Background: Sixty percent of United States births are to multiparous women. Hospital-level policies and culture may influence intrapartum care and birth outcomes for this large population, yet have been poorly explored using a large, diverse sample. We sought to use national United States data to analyze the association between midwifery presence in maternity care teams and the birth processes and outcomes of low-risk parous women.
Methods: We conducted a retrospective cohort study using Consortium on Safe Labor data from low-risk parous women in either interprofessional care (n = 12 125) or noninterprofessional care centers (n = 8996). Unadjusted, adjusted (age, race, health insurance type), propensity-adjusted, and propensity-matched logistic regression models were used to assess processes and outcomes.
Results: There was concordance in outcome differences across regression models. With propensity score matching, women at interprofessional centers, compared with women at noninterprofessional centers, were 85% less likely to have labor induced (risk ratio [RR] 0.15; 95% CI 0.14-0.17). The risk for primary cesarean birth among low-risk parous women was 36% lower at interprofessional centers (RR 0.64; 95% CI 00.52-0.79), whereas the likelihood of vaginal birth after cesarean for this population was 31% higher (RR 1.31; 95% CI 1.10-1.56). There were no significant differences in neonatal outcomes.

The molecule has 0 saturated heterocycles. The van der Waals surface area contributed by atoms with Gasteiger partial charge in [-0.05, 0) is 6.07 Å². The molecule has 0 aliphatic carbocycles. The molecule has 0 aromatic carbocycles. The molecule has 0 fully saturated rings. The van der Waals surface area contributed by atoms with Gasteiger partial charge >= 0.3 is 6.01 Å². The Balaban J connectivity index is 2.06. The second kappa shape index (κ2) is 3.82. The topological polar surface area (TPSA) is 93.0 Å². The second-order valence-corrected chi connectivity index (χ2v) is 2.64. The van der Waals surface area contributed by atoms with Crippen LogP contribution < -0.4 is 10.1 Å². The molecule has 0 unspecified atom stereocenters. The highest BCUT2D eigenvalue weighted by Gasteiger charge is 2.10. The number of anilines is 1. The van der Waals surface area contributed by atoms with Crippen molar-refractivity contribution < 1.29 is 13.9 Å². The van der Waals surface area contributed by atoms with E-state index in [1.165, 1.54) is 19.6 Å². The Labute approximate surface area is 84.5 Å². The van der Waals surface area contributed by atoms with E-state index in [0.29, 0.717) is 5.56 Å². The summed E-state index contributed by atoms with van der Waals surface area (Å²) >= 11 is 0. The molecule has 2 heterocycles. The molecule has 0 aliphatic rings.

Conclusions: Parous women have significantly higher rates of vaginal birth, including vaginal birth after cesarean, and lower likelihood of labor induction when cared for in centers with midwives. Our findings are consistent with smaller analyses of midwifery practice and support integrated, team-based models of perinatal care to improve maternal outcomes.
Keywords: cesarean; culture; induced labor; midwifery; multiparous; obstetrics; oxytocin; parturition.
© 2018 Wiley Periodicals, Inc.